him appear rather pathetic. As one Operator later said, "'When Maurice
Wadsworth tells you a dirty story, you roll on the floor laughing; when
Horace tells you the same story you want to go out and be sick!" That says
Having been advised by Mr. Harold R. Perks, who had preceded me in a
similar interview by twelve months, that I must convince Horace that my one
aim in life, apart perhaps, from entering heaven at a later stage, was to
enter the service of the Woodall-Duckham Company, I was offered a job as a
potential Junior Operator. I was then taken to see T.C. Finlayson the
Technical Director and sent home to await developments. My starting salary
was to be £250 per annum.
At the station on my way home I ran into Willie Gardiner who had just
retired as Technical Director and by some means we got into conversation as
far as the parting of our ways at Effingham Junction. I wished that I had
known him earlier.
Soon there arrived a letter commanding me to report to 'our Mr. F. C.
Wagg at Saltley Gasworks Birmingham on Monday September 3rd. 1943 at 9.a.m.'
This was a little disappointing as I had hoped and expected to be sent to
some far flung outpost such as Penzance, Edinburgh or Warrington as my first
However, I took the train to Snow Hill, followed by a Washwood Heath tram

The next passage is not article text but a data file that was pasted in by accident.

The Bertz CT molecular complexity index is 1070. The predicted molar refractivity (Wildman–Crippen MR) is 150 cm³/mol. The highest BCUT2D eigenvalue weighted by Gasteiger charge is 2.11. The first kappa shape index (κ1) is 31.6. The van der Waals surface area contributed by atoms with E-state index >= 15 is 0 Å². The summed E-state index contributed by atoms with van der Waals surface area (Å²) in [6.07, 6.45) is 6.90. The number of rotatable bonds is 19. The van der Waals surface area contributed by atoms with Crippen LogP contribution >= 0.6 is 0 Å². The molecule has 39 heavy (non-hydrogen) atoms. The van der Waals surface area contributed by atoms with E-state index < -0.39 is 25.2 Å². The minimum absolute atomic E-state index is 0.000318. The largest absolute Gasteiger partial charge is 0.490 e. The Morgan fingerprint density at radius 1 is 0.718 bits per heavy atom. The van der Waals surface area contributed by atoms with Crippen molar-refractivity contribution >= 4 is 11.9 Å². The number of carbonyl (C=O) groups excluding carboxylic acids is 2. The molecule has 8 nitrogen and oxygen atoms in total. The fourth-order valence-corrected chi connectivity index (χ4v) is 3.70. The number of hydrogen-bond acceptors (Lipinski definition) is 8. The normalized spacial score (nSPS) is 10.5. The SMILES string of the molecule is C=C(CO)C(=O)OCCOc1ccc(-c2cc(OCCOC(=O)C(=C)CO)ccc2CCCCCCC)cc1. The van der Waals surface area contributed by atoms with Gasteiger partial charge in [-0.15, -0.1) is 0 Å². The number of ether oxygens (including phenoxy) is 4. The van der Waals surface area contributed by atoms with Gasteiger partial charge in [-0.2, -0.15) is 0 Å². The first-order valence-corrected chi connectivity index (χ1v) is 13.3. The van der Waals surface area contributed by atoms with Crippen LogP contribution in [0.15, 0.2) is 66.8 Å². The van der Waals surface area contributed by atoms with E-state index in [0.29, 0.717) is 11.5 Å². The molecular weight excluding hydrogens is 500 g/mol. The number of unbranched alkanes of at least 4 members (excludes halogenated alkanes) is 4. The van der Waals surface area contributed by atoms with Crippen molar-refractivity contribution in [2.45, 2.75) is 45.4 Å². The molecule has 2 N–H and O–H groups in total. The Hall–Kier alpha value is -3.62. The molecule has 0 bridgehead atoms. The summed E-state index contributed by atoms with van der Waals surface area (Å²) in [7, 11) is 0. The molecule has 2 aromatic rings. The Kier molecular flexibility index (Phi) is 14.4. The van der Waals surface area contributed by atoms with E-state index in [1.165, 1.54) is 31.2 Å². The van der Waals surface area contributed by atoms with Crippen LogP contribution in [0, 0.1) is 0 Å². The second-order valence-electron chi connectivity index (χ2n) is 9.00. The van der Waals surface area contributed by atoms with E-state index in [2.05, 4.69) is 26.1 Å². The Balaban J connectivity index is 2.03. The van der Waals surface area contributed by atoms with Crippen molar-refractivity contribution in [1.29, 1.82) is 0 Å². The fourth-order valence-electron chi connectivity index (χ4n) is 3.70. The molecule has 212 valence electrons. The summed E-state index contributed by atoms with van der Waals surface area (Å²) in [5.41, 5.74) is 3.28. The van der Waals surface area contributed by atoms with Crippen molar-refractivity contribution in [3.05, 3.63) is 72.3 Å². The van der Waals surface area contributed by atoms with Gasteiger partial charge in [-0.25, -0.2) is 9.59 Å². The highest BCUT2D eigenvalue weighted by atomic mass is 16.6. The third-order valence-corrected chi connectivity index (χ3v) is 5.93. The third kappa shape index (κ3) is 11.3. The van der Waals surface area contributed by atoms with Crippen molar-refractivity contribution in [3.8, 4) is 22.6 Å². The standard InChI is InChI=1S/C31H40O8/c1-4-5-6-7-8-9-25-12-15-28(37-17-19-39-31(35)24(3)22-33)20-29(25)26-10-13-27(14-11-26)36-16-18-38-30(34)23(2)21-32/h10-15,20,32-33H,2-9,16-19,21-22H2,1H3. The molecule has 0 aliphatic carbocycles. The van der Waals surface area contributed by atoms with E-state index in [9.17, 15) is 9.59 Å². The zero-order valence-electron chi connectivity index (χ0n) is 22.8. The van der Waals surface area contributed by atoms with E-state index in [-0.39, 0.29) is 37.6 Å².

from Dale End and duly presented myself at the gatehouse of Saltley gasworks
as instructed. There I met the gateman, a cheerful little character in a
brown 'cow-gown' and a 'flat-'at'. On enquiring for Mr. Wagg of Woodall
Duckham, I was a little non-plussed when the gateman grinned broadly and
said, "Yo' won't see 'im yet !" On my pressing to know when I would be
likely to see him, the answer came. "Wednesday if yo'm lucky."
As there was a war on and everyone was being exhorted by authority to
work themselves to the limit, I, in my innocence, considered this to be
rather odd. I was, however directed to a small village of shacks, one of
which was the abode of the 'Carbonisers', this, in Freddie Wagg's absence,
under the supervision of one Roland Law who came from Marple in Cheshire.
Adjoining this shack was a larger and more luxurious set of shacks from
which operated the Construction Engineer, one Johnnie Downs, son of the
Company's Chief Construction Engineer. Obviously nepotism was permitted.